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GIMP

Shareware graphics applicaiton

  1. Xen

    Xen New Member

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    Then don't. No one is asking you to.

    And I thought software was meant to be user friendly, but you're proving that it doesn't have to be?...

    In any case you still responded. It gets pretty lonely in my state of rambling insanity. I can tell you that. So thank you for that.
     
    Last edited: Mar 21, 2015
  2. Xen

    Xen New Member

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    In any case, I spent some time writing a reasonable review, in seeing you have also taken the time for that. Perhaps my condition is more easily explained in that way. I am not a graphical powerhouse but I also cannot be so easily since I kinda lack the visual power for it. Working with GIMP however has proved to be the hardest thing ever. I never ever have experienced anything that was as difficult as that in terms of software terms. Meanwhile my life is falling apart, no, my life is falling back together, but my health is still deteriorating. I find it very hard to write anything sensible that I also agree with, so please excuse me for any rambling (as if I'd need your excuses, but still) for I have more pressing issues to express really from scarce moment to scarce moment than to maintain a consistent "agreeableness" in what I express. My real expressions come down to being locked up, not having any food worth mentioning, and only the Wifi here is occasionally my life-saver as I purchased a second-hand laptop some time that I keep constantly on because a single "standby" can kill Wifi access for weeks if you are unlucky. I have various more pressing issues than maintaining a "civilized" point of expressiveness. It seriously took me an hour or 3 to write that review. To get the rambling out of the way because I did not want to "burden" "you" with it. But seriously I am malnourished, completely losing my sanity in terms of being able to effectively act in the world in the face of constant opposition. Asking for a freaking orange, is, sometimes, way too much for me to handle. I am surrounded by morons and hindered by pricks, and I count you, my dear sir, among one of them ;-) haha. I am reminded constantly now of that phrase I looked up: Plead my cause and redeem me; revive me according to thy word.
     
    Last edited: Mar 21, 2015
  3. donald.smith2060

    donald.smith2060 New Member

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    Another free image editor is called Krita? I've used it a little and it may be helpful.
     
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  4. kenc

    kenc Member

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    I have tried to use GIMP but found it annoyingly frustrating. Even doing what should be simple tasks is counter-intuitive.

    I have used Paint.NET for ages, and found that is perfectly adequate for my limited requirements. For most people, I'd recommend Paint.NET if you want a decent, free app.

    The only real problem with Paint.NET is that it's tied to Windows.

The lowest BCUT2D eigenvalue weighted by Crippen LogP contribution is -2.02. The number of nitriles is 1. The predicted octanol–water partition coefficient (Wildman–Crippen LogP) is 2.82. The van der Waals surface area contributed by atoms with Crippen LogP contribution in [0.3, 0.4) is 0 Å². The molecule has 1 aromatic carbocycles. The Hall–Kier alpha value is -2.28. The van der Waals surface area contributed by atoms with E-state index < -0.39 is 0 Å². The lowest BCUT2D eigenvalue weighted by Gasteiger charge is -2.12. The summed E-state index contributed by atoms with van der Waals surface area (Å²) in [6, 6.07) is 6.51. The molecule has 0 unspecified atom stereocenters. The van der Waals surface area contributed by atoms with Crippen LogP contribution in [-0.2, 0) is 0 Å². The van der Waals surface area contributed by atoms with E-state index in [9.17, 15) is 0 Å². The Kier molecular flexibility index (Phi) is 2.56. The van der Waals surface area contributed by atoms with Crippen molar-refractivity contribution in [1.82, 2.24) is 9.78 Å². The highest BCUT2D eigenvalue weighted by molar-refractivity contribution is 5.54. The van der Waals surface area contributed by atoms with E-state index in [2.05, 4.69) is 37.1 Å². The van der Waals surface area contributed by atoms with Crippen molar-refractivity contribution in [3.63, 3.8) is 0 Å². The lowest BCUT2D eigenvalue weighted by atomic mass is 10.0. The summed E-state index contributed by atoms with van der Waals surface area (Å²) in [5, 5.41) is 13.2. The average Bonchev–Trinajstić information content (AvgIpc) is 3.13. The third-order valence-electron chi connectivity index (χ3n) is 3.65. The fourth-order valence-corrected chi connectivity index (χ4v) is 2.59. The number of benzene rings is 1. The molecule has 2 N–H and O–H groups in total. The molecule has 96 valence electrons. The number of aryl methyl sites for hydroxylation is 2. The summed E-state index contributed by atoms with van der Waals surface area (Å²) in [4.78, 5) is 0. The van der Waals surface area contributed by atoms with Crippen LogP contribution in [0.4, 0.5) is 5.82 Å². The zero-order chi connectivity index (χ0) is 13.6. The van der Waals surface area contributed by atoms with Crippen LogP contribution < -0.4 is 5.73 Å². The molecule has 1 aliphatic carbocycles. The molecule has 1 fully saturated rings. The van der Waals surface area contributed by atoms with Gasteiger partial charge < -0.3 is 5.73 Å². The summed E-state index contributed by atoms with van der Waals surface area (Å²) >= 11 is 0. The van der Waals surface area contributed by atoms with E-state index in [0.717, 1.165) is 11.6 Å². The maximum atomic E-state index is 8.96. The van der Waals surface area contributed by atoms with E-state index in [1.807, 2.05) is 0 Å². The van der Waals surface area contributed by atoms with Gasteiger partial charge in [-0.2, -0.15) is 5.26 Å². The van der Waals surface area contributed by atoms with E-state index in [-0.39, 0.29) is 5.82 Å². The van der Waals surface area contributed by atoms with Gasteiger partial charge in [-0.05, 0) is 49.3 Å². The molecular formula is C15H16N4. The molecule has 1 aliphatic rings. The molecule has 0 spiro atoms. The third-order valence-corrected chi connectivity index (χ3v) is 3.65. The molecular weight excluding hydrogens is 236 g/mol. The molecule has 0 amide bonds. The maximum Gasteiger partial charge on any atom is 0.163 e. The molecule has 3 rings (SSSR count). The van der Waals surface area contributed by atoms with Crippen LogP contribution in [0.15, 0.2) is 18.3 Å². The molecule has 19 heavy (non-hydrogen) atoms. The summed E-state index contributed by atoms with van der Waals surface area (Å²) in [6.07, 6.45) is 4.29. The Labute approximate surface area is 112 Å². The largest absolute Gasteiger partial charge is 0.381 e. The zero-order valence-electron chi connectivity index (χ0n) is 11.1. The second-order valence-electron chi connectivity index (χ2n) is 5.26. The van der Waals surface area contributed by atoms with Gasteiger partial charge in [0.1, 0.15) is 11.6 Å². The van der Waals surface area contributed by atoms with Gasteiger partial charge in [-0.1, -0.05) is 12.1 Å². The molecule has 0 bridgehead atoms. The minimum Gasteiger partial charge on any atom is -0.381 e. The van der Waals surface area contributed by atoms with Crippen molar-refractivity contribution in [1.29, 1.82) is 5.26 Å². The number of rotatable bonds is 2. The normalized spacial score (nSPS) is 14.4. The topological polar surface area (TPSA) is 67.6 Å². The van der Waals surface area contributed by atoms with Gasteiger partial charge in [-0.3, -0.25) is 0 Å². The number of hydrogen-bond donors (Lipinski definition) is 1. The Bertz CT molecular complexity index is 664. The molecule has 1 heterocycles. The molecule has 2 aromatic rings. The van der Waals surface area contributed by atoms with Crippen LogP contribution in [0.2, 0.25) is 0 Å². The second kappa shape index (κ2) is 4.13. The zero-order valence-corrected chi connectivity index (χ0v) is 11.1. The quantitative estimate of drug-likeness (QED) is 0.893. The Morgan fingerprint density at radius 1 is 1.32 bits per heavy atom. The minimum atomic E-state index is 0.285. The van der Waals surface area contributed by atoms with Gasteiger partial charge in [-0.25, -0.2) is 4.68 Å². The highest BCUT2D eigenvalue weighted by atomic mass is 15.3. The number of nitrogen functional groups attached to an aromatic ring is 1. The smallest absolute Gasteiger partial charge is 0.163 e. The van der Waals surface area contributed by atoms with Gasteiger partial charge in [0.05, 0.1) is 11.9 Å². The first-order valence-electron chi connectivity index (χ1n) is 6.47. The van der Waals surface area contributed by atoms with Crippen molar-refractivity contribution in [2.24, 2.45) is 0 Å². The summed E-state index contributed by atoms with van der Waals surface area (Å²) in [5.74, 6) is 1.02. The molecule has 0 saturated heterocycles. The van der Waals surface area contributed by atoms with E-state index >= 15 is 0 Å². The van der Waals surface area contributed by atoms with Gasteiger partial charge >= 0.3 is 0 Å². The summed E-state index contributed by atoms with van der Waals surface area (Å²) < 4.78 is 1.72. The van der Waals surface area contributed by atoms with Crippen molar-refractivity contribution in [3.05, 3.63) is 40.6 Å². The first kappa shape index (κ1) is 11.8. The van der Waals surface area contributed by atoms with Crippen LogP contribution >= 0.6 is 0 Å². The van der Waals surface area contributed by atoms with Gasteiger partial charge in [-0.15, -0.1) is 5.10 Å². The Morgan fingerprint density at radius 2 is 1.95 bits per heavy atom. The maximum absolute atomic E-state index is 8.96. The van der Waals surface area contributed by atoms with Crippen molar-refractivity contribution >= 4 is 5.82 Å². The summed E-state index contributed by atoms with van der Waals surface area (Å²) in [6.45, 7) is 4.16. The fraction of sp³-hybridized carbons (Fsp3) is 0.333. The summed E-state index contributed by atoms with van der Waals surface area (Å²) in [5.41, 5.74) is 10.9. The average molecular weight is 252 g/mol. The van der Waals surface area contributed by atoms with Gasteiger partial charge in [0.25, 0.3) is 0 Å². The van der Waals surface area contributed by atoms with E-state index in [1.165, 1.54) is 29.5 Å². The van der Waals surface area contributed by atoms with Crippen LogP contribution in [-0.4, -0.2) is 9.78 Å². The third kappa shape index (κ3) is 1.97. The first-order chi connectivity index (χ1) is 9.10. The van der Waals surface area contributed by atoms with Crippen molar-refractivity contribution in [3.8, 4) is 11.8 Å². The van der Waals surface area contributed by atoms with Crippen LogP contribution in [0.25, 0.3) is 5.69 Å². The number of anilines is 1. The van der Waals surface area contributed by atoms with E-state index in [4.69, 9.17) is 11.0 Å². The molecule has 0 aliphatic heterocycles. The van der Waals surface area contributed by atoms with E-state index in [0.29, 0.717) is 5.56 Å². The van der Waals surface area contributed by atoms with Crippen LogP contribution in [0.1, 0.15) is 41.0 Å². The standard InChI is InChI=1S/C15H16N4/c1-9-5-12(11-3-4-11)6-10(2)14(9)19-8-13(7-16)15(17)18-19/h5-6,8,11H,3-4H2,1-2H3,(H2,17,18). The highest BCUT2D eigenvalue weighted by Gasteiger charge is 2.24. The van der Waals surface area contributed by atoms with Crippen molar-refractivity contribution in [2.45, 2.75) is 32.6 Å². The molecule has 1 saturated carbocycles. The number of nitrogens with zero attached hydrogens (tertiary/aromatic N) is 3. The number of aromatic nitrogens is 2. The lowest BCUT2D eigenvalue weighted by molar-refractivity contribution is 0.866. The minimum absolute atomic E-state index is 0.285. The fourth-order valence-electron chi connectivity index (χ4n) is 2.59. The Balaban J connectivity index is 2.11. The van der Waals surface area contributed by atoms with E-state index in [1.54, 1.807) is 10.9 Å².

5. Catrin Lewis

    Catrin Lewis Contributing Member Contributor

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    Despite the early quarrelling, I'm glad this thread got bumped and made sticky. I'm in a position where I have to learn GIMP to come up with a book cover, but after trying it a few times it wasn't a book like GIMP for Dummies I needed, but something titled more like GIMP for Total Blinkin' Idiots.

    What I found (and find) most difficult is that even beginner tutorials assume a lot. Like, how do I select a layer to work on? Why am I clicking on this image and nothing's happening? How come, whenever I make a new layer and try to make it contain a photo, the image opens as a brand-new project? Frustration on frustration, and that's even before getting to the fancy stuff.

    But I'm starting to unravel it, and I thought I'd make a running note of some things that were messing me up in GIMP and how I learned to get around them. It may help others, and it'd keep all this info in one place, for my own benefit.

    This is what I've learned so far. Anyone who is better at this, please make corrections and fill out my ignorance.
    • Don't bother scaling an empty layer for your background. When you open your first image, it won't go in that broken-line rectangle, it will start a new project. Though not necessarily--- see below. At any rate, it's an unneeded extra step. Start with your basic background image.
    • Just because an element has a broken line around it doesn't mean you can edit it. You have to go to the Layers toolkit over there on the right, highlight the layer you want, and click on the chain icon to unlock it. Then come back to the element with the broken line and left-click once. Little squares will appear at the corners and you can play with the image to your heart's content. (Note that sometimes the chain icon doesn't seem to have anything to do with it. All I know is that it always works--- fingers crossed!--- when I unlock it.)
    • It works the same with text boxes. You have to select the text layer you want to work on, left-click once in the text boxes, bring up the little squares and then you can move it, align it, whatever.
    • Only, you can't edit the text until you choose the Text tool and left-click the text box and bring up the big ears at the corners. Then you can change the font, the font size, the box size, that sort of thing.
    • A weird thing I just discovered: If you're using the Move tool, be sure the little pointy hand goes away before you try to move the chosen selection. Otherwise, you'll shift the background as well, no matter what you have highlighted in the Layers dialogue.
    • Don't think you have to hit "Enter" to make your changes take. If you see them there, they're there. Don't fret that the broken-line frame is still around the element you were just editing. It will go away when you choose another layer.
    • If you want to bring a new image into your project, go to File, then Open as Layers. Clicking that will open a dialogue box that'll list all your GIMP projects. From there you can look for a picture on your computer. Or you can load images in there ahead of time, though I'm not quite sure how that works. Anyway, open the image you want and it will appear as another layer on your project.
    That's what I have at the moment. These things may not be holding up anyone else, but they sure as shootin' were bugging me.
     
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  6. OurJud

    OurJud Contributing Member Contributor

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    I use both GIMP and Krita, mainly for creating abstract art. I don't find either of them particularity complicated, but then all I'm doing is simply painting on a blank canvas. I don't have to worry about layers etc.
     
  7. Iain Sparrow

    Iain Sparrow Contributing Member

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    Remember, it's free... and you get what you pay for.;) Gimp is buggy, inelegant, and doesn't have anywhere near the third part support that Photoshop enjoys.